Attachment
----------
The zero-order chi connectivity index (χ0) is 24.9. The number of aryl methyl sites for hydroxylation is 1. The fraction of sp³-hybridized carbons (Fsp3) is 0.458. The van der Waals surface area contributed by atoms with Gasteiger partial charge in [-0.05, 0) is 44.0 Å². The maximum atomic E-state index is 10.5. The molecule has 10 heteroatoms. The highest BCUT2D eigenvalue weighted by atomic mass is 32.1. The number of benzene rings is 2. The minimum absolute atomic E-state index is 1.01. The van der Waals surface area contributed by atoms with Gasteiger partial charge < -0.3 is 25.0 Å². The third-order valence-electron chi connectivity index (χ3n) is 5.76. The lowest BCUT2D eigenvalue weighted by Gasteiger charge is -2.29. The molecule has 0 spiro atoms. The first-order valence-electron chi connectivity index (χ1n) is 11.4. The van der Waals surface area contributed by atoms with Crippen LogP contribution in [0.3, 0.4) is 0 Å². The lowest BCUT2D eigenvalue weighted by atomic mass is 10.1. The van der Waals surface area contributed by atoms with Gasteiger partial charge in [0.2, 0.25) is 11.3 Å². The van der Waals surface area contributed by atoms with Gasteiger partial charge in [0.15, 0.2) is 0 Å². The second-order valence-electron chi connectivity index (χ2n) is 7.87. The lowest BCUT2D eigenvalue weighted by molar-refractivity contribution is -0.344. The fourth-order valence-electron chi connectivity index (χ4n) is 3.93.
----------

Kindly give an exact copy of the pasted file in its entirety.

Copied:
The zero-order chi connectivity index (χ0) is 24.9. The number of aryl methyl sites for hydroxylation is 1. The fraction of sp³-hybridized carbons (Fsp3) is 0.458. The van der Waals surface area contributed by atoms with Gasteiger partial charge in [-0.05, 0) is 44.0 Å². The maximum atomic E-state index is 10.5. The molecule has 10 heteroatoms. The highest BCUT2D eigenvalue weighted by atomic mass is 32.1. The number of benzene rings is 2. The minimum absolute atomic E-state index is 1.01. The van der Waals surface area contributed by atoms with Gasteiger partial charge < -0.3 is 25.0 Å². The third-order valence-electron chi connectivity index (χ3n) is 5.76. The lowest BCUT2D eigenvalue weighted by Gasteiger charge is -2.29. The molecule has 0 spiro atoms. The first-order valence-electron chi connectivity index (χ1n) is 11.4. The van der Waals surface area contributed by atoms with Crippen LogP contribution in [0.3, 0.4) is 0 Å². The lowest BCUT2D eigenvalue weighted by atomic mass is 10.1. The van der Waals surface area contributed by atoms with Gasteiger partial charge in [0.2, 0.25) is 11.3 Å². The van der Waals surface area contributed by atoms with Gasteiger partial charge in [0.15, 0.2) is 0 Å². The second-order valence-electron chi connectivity index (χ2n) is 7.87. The lowest BCUT2D eigenvalue weighted by molar-refractivity contribution is -0.344. The fourth-order valence-electron chi connectivity index (χ4n) is 3.93.